The solution, as I noted above, would be to use the Luna Display as the primary monitor for the Mac. The problem is that there’s no intuitive or automatic way to quickly switch primary/secondary displays on Mojave that doesn’t involve disabling SIP (at least to my knowledge)4, and I’d rather keep that extra security feature enabled permanently. Which leaves us with the two manual options: physically unplugging the primary display from the Mac so that Luna Display can become the primary one by default (but this only works for Macs where the display can be disconnected, like a Mac mini); or, we have to manually select the primary display in macOS’ System Preferences.

If you own a Mac mini and are okay with the first option for those times when you want to use Luna Display for a long work session, then great – just unplug the primary display and use Luna Display instead. I tried this a few times and, personally, I couldn’t stand the slight annoyance of having to re-plug the USB-C cable into the back of the UltraFine every time I had to sit down in front of my Mac mini. Workarounds that involve physical actions to be performed and remembered are not for me.

The other approach, which I begrudgingly use on occasion, requires you to select a different primary display by going to System Preferences ⇾ Displays ⇾ Arrangement (while Luna Display is connected) and relocating the white menu bar to the new primary display by dragging it on top of the Luna Display monitor.

Good luck doing this without an Apple Pencil.

Good luck doing this without an Apple Pencil.

Here’s my issue with this: the menu bar that acts as an indicator of the primary display is a thin stripe of pixels that I can’t manage to select using my finger alone when using Luna Display on the iPad. This interface element was clearly designed for a desktop pointing device; the only way I found to move the menu bar from the iPad is to use the Apple Pencil. Again, possible, but not ideal, and definitely not automated in any way. Even with this approach, however, you’d still run into the problem of System Preferences initially opening on the primary display.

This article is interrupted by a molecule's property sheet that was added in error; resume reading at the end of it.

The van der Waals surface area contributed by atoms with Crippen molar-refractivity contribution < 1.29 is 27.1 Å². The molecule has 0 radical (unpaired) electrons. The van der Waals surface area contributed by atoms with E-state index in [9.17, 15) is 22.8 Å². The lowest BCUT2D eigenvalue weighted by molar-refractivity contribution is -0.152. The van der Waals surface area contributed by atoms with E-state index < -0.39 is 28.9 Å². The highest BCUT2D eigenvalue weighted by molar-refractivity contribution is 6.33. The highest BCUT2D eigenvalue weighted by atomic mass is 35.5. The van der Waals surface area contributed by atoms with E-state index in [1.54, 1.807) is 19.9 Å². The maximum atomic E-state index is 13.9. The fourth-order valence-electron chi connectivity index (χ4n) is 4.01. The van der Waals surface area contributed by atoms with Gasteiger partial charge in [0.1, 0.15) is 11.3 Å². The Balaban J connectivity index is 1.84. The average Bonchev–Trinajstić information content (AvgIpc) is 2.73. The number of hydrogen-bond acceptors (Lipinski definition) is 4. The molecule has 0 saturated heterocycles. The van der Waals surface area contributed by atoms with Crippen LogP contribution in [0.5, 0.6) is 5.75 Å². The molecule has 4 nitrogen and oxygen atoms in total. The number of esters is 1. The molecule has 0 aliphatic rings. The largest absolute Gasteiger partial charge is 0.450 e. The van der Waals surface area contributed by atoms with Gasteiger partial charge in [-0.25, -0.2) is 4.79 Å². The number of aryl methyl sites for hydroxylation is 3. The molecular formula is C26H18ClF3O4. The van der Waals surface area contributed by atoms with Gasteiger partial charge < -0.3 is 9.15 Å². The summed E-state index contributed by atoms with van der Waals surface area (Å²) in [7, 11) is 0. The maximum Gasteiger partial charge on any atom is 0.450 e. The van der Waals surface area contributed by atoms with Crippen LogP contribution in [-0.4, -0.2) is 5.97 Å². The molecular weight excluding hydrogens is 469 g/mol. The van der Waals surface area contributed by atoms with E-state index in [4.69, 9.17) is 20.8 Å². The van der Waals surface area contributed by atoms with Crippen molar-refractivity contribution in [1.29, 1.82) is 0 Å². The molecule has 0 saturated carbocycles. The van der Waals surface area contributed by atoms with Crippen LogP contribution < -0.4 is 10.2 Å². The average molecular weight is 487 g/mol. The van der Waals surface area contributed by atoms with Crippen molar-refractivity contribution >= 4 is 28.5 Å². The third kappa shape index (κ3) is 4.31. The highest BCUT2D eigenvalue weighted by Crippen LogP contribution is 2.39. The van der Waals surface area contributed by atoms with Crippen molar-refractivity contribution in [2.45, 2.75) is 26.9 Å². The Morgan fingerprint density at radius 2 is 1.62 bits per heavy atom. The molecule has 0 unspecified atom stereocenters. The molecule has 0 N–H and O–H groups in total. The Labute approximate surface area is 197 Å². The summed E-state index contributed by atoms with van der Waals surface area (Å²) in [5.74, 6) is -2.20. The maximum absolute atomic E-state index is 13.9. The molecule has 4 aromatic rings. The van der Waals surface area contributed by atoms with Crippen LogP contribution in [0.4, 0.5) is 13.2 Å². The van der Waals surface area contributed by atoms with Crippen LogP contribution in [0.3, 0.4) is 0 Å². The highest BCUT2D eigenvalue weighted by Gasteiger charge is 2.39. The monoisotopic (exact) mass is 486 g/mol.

I tried everything I could imagine to make Luna Display work as a primary display for my setup; ultimately, I realized that as long as I keep the UltraFine on my desk, that’s going to be treated as the primary display by the Mac mini; there are workarounds, but I’m not in love with any of them.

So I started looking at the problem from a different perspective. If Luna Display was conceived as a way to turn the iPad into a secondary display for the Mac, what could I do to overcome the limitations of secondary displays instead of trying to shoehorn Luna Display into being a primary display on-demand? As it turns out, there’s a lot of flexibility involved with optimizing the software experience for secondary displays, and that’s when Luna Display finally clicked for me.

  1. Although I've been working on fixing this aspect as well, and I should have more to share soon. ↩︎
  2. A major downside of Luna Display is the lack of audio passthrough to the iPad. Any audio or sound effect that would normally play on the Mac will not play on the iPad connected via Luna Display. This isn't a big deal for me because whenever I listen to music on my Mac, I do it with iTunes (which is always streaming audio to one or more HomePods), but it's worth mentioning. ↩︎
  3. Luckily, June isn't that far now. ↩︎
  4. I'm pretty sure SwitchResX could do this, but I don't feel comfortable disabling System Integrity Protection just for this. If you know of any other utility that can do this, please let me know. ↩︎